In a real estate transaction, there are usually expenses and payments that must be “prorated” (or properly distributed or divided proportionately) so that the parties are equitably responsible for amounts owed during their respective ownership of the property.
For example, the seller is the beneficial owner of the property until the close of escrow, when ownership and possession is delivered to the buyer. Naturally, there are some items or expenses that have been prepaid by the seller. In order to equitably reconcile these prepaid items or recurring costs in connection with the property, the escrow holder may be instructed by the parties to prorate those expenses.
Examples of these items/expenses include:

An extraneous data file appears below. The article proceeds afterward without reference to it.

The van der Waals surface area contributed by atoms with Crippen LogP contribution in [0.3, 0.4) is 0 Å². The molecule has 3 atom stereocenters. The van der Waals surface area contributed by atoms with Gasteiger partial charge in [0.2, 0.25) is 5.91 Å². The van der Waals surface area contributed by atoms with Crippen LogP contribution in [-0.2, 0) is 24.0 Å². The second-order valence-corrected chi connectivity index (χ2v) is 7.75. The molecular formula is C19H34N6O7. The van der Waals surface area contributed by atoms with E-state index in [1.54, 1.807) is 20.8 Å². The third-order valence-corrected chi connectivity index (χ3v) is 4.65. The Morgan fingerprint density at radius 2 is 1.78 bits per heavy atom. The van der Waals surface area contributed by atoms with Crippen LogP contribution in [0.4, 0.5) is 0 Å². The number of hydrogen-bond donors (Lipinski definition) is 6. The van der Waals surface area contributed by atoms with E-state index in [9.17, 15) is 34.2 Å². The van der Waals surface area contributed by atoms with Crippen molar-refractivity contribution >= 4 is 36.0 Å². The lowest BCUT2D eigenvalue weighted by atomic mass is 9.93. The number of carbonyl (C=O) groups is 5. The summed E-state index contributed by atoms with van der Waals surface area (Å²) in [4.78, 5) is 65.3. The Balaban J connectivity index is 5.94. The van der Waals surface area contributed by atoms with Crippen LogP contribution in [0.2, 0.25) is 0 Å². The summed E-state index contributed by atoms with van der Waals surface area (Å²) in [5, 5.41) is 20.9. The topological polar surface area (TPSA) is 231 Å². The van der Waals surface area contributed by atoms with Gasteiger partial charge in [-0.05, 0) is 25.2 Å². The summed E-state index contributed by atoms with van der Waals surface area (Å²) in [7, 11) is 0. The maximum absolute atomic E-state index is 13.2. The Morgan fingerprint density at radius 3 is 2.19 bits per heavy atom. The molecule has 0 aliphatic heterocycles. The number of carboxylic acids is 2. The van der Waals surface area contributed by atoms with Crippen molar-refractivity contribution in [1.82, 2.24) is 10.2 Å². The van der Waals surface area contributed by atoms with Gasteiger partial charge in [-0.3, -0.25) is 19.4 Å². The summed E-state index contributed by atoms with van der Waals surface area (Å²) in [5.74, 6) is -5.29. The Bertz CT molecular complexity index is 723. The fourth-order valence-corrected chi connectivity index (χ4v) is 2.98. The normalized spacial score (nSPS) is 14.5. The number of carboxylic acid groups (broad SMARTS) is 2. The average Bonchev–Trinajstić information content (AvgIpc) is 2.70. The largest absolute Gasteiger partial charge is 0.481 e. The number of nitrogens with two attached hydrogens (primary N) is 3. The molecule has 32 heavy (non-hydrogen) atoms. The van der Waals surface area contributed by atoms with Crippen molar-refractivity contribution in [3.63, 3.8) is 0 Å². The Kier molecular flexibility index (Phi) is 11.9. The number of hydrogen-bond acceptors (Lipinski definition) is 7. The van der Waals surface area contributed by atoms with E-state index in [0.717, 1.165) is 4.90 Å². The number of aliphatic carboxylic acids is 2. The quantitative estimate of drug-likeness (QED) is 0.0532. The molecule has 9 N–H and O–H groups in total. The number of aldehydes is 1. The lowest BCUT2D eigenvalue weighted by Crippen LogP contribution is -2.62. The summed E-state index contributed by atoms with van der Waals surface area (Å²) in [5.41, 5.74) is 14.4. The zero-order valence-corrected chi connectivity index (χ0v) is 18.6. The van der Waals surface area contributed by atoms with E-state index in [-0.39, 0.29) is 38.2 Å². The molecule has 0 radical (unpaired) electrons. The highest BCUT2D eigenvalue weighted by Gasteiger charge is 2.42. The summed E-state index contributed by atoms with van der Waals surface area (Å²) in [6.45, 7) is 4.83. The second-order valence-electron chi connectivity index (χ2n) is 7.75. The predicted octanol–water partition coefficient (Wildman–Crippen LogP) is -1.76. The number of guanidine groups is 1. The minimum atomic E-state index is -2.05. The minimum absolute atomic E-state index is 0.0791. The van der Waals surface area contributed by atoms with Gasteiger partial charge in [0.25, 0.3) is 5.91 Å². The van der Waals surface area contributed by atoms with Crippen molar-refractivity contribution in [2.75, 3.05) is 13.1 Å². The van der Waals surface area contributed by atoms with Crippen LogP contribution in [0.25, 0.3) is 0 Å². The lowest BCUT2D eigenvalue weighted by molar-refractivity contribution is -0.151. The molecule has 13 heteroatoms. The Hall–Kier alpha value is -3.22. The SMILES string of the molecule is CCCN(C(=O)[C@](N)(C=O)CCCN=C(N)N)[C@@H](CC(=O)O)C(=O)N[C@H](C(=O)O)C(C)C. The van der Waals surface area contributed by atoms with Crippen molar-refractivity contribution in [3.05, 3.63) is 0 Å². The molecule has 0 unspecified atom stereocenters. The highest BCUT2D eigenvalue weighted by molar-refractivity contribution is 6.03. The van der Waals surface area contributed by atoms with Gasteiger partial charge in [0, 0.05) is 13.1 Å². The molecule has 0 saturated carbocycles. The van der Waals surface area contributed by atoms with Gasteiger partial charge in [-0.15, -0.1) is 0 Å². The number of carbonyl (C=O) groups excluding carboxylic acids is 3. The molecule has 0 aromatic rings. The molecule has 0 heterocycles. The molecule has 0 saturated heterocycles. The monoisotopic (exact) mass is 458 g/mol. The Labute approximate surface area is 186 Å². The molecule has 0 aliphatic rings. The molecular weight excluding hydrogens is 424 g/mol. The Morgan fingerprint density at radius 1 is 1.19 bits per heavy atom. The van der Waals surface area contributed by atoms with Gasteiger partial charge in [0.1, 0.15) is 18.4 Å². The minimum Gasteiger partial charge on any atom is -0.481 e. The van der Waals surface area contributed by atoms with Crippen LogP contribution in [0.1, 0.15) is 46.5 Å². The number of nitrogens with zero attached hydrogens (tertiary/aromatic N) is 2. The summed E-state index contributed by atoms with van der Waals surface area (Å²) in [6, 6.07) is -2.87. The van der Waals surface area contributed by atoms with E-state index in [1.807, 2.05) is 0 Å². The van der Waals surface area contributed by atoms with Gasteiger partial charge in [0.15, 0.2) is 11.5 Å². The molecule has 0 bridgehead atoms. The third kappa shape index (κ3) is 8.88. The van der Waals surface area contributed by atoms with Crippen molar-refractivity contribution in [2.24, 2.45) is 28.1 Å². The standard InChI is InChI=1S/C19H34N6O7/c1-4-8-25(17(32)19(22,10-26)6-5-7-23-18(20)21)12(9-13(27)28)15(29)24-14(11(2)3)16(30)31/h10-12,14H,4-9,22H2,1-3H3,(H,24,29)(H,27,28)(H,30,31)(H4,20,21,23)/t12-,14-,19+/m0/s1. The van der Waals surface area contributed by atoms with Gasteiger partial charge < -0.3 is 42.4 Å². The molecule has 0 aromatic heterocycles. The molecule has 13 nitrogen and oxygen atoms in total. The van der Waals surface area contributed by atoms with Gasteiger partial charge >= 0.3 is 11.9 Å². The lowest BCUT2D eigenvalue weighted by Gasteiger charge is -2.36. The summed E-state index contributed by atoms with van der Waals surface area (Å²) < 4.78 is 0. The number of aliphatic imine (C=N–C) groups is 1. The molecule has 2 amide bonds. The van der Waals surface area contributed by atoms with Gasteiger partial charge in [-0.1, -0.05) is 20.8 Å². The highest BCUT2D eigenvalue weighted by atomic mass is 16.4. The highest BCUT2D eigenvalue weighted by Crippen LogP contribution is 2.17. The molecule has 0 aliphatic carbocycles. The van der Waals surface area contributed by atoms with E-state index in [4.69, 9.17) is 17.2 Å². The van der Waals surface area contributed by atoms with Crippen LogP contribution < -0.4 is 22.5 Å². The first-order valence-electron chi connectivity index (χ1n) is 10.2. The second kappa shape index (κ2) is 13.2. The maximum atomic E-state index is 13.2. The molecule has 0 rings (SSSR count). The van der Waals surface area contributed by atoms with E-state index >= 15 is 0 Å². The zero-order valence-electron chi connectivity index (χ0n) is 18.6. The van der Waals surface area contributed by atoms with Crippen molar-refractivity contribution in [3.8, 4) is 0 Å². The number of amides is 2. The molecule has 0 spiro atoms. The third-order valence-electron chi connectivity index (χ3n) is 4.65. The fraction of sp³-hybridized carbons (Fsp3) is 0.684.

- property taxes
- rental income
- security deposits
- property insurance
- homeowner association dues
The items are usually prorated using the date of the close of escrow and some other “paid to” date. For example, if a seller paid $300 in homeowner association dues for the month of May and escrow were scheduled to close on May 15th, the escrow officer, if instructed, would likely prorate said dues from the close of escrow to June 1st. This proration would result in a credit (reimbursement) to the seller for the period of time he or she is no longer the owner of the property, and a debit to the buyer for the period of time that he or she has been the owner of the property and responsible for the dues.
If you are a buyer or borrower and obtaining a loan, you will most likely pay a proration of mortgage interest in connection with, and as a requirement of, your new loan. If you have questions regarding the prorations of items on your estimated or final closing statement, we will be able to help you.
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